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The 7th (Queen’s Own) Hussars

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The 7th (Queen’s Own) Hussars
Leonaur Original
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Author(s): C. R. B. Barrett
Date Published: 2008/08
Page Count: 324
Softcover ISBN-13: 978-1-84677-521-5
Hardcover ISBN-13: 978-1-84677-522-2

The 7th (Queen's Own) Hussars—in detail

This is fourth and final volume of C. R. B. Barett's in depth history of the 7th (Queen's Own) Hussars published by Leonaur in a matching set available in soft and hard cover with dust jacket. Volumes one, two and three deal with the regiment's activities from the early part of the eighteenth century, through the Seven Years War to the Napoleonic Age and the Colonial golden age of the British Empire and ending at the outbreak of the First World War. This final volume concentrates on the ever changing uniform of this beautifully dressed cavalry unit, the equipment it used and the weapons employed during its history. Different aspects of the regiment are described in detail, including its traditions and its band. The volume concludes with services of notable soldiers of the 7th and the appendices to the complete set. This is the conclusion of a distinguished set of books that will grace the shelves of any student of the history of the British cavalry.

The interesting portrait of an officer of the 7th (Queen’s Own) Light Dragoons which we reproduce overleaf is worthy of particular notice. The picture is in the possession of the Colonel of the Regiment, Major-General Sir Hugh McCalmont, K.C.B., C.V.O. It is signed Richard Arnold pinxt.’ 1793. As will be seen, the colour of the coat is a very dark blue. For this the reproduction is not responsible, as in the original the coat appears to be almost black. The collar and cuffs are white and trimmed with three rows of narrow blue braid.
The curious cord and tassel which depends on the left side from beneath the collar should have a counterpart on the right. This is, however, concealed by the frill. Mr. Hastings Irwin, however, informs the writer that on a coat exactly similar which is now in Berlin two cords and tassels appear, and their use was to tie the coat together when it was not hooked in front. The Berlin example is so tied. In our illustration the details of the dress and the helmet are easily to be seen and need no further remark. The type of sword and scabbard is alluded to elsewhere. In the original picture the plate on the shoulder belt is easily to be seen in detail. It bears at the top ‘Q’s Own.’ Beneath this is a double GR in a circle, and beneath it again 7th light dragoons.<br>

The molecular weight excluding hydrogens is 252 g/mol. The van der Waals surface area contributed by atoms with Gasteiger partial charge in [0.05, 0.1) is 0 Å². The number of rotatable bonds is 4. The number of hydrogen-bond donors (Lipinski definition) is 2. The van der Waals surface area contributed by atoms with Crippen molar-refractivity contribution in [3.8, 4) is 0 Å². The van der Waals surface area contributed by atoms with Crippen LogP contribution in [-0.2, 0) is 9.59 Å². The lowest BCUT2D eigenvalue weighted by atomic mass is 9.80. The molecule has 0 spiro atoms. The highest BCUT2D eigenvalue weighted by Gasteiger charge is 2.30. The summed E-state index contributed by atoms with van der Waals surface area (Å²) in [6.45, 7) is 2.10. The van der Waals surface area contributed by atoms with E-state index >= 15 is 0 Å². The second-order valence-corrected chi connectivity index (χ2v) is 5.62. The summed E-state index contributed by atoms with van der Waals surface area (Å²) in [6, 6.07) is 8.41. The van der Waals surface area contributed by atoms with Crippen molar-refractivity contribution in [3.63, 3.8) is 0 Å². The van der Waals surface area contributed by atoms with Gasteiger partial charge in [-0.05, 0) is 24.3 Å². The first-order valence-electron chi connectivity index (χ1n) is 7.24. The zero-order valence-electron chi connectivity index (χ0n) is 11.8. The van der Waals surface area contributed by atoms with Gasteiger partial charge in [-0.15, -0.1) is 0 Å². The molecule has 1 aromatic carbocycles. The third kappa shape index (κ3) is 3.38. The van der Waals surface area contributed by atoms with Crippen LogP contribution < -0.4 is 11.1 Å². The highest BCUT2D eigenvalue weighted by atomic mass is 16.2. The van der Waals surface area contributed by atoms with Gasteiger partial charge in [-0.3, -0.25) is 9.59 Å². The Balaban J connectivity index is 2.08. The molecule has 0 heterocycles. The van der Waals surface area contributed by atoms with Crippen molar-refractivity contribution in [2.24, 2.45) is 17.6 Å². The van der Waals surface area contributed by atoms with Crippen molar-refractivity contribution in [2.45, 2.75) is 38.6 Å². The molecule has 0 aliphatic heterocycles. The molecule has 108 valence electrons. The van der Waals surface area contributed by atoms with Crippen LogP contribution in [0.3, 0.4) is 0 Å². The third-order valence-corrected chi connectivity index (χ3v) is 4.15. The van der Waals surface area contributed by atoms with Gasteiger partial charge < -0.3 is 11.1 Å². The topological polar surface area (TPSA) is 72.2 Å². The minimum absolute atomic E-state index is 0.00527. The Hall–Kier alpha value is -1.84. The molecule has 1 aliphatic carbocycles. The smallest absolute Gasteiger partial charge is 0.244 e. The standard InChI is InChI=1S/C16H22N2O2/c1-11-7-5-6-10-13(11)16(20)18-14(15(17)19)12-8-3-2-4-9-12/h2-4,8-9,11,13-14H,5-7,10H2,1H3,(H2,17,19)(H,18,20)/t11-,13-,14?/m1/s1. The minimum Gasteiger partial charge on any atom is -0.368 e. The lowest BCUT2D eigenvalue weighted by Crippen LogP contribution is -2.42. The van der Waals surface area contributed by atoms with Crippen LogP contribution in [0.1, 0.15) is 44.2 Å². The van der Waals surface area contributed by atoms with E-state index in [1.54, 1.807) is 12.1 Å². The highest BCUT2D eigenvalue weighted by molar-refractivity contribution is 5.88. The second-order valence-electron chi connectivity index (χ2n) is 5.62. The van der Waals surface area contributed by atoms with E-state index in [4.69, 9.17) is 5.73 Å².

The dressing of the hair is somewhat uncommon.<br>
It would be interesting to know the name of the original of the portrait, but unfortunately on the picture itself there is no clue to be discovered, and there is not even any tradition. The turban on the helmet is composed of four rolls of red studded with white roundels, in the centre of each of which is a red spot. Only ‘Goons’ is visible on the helmet plate, the remainder being concealed by the pudding. The plume at the side is red and is rather large. Behind it there is a white plume, which crosses the top of the helmet transversely. The composition of the epaulettes, lace and sash need no remarks. One point more requires notice: the inside of the collar is the reverse of the outside, being blue with three braids of white. <br>
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